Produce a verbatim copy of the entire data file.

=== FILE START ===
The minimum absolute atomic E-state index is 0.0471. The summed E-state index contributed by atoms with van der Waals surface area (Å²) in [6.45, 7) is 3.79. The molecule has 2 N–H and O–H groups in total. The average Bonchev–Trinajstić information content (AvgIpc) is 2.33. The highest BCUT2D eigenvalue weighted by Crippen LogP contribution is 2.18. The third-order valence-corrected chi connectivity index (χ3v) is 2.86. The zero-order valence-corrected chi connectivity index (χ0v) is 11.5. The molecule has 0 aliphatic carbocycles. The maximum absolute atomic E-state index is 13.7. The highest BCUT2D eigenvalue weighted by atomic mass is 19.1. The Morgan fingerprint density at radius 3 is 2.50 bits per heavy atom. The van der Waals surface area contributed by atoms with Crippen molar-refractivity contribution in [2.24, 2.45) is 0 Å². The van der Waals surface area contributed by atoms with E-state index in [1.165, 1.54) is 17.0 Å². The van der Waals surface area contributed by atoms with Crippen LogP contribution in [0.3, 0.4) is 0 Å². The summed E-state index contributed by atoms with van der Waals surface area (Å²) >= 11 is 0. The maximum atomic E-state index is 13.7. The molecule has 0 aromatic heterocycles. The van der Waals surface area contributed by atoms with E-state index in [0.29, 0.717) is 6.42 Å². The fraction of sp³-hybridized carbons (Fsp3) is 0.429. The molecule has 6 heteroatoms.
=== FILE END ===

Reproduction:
The minimum absolute atomic E-state index is 0.0471. The summed E-state index contributed by atoms with van der Waals surface area (Å²) in [6.45, 7) is 3.79. The molecule has 2 N–H and O–H groups in total. The average Bonchev–Trinajstić information content (AvgIpc) is 2.33. The highest BCUT2D eigenvalue weighted by Crippen LogP contribution is 2.18. The third-order valence-corrected chi connectivity index (χ3v) is 2.86. The zero-order valence-corrected chi connectivity index (χ0v) is 11.5. The molecule has 0 aliphatic carbocycles. The maximum absolute atomic E-state index is 13.7. The highest BCUT2D eigenvalue weighted by atomic mass is 19.1. The Morgan fingerprint density at radius 3 is 2.50 bits per heavy atom. The van der Waals surface area contributed by atoms with Crippen molar-refractivity contribution in [2.24, 2.45) is 0 Å². The van der Waals surface area contributed by atoms with E-state index in [1.165, 1.54) is 17.0 Å². The van der Waals surface area contributed by atoms with Crippen LogP contribution in [0.3, 0.4) is 0 Å². The summed E-state index contributed by atoms with van der Waals surface area (Å²) >= 11 is 0. The maximum atomic E-state index is 13.7. The molecule has 0 aromatic heterocycles. The van der Waals surface area contributed by atoms with E-state index in [0.29, 0.717) is 6.42 Å². The fraction of sp³-hybridized carbons (Fsp3) is 0.429. The molecule has 6 heteroatoms.